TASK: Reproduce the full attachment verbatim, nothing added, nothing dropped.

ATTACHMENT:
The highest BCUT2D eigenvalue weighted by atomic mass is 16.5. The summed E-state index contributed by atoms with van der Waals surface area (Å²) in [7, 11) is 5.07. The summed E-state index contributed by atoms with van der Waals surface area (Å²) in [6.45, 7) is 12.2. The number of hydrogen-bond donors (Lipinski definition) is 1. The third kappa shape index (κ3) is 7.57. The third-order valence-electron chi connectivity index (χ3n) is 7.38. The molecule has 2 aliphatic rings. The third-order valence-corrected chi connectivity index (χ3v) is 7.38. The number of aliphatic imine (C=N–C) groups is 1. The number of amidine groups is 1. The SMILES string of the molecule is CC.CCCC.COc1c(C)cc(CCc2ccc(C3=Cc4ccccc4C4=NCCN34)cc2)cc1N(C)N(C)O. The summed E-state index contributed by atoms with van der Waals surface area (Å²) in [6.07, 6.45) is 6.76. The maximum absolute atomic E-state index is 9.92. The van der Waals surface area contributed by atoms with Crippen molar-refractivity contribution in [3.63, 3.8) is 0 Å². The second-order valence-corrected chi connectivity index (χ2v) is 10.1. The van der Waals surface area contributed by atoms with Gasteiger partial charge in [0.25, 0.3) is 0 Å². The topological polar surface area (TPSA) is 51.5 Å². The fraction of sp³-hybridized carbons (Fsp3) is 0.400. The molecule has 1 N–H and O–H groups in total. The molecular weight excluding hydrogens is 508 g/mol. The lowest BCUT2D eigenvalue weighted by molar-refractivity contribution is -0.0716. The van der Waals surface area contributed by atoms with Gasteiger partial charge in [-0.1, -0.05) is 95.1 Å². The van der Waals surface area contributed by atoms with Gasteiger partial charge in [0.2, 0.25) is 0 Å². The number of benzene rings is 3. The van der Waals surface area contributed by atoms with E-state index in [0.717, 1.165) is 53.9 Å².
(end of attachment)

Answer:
The highest BCUT2D eigenvalue weighted by atomic mass is 16.5. The summed E-state index contributed by atoms with van der Waals surface area (Å²) in [7, 11) is 5.07. The summed E-state index contributed by atoms with van der Waals surface area (Å²) in [6.45, 7) is 12.2. The number of hydrogen-bond donors (Lipinski definition) is 1. The third kappa shape index (κ3) is 7.57. The third-order valence-electron chi connectivity index (χ3n) is 7.38. The molecule has 2 aliphatic rings. The third-order valence-corrected chi connectivity index (χ3v) is 7.38. The number of aliphatic imine (C=N–C) groups is 1. The number of amidine groups is 1. The SMILES string of the molecule is CC.CCCC.COc1c(C)cc(CCc2ccc(C3=Cc4ccccc4C4=NCCN34)cc2)cc1N(C)N(C)O. The summed E-state index contributed by atoms with van der Waals surface area (Å²) in [6.07, 6.45) is 6.76. The maximum absolute atomic E-state index is 9.92. The van der Waals surface area contributed by atoms with Crippen molar-refractivity contribution in [3.63, 3.8) is 0 Å². The second-order valence-corrected chi connectivity index (χ2v) is 10.1. The van der Waals surface area contributed by atoms with Gasteiger partial charge in [0.25, 0.3) is 0 Å². The topological polar surface area (TPSA) is 51.5 Å². The fraction of sp³-hybridized carbons (Fsp3) is 0.400. The molecule has 1 N–H and O–H groups in total. The molecular weight excluding hydrogens is 508 g/mol. The lowest BCUT2D eigenvalue weighted by molar-refractivity contribution is -0.0716. The van der Waals surface area contributed by atoms with Gasteiger partial charge in [-0.1, -0.05) is 95.1 Å². The van der Waals surface area contributed by atoms with Gasteiger partial charge in [0.2, 0.25) is 0 Å². The number of benzene rings is 3. The van der Waals surface area contributed by atoms with E-state index in [0.717, 1.165) is 53.9 Å².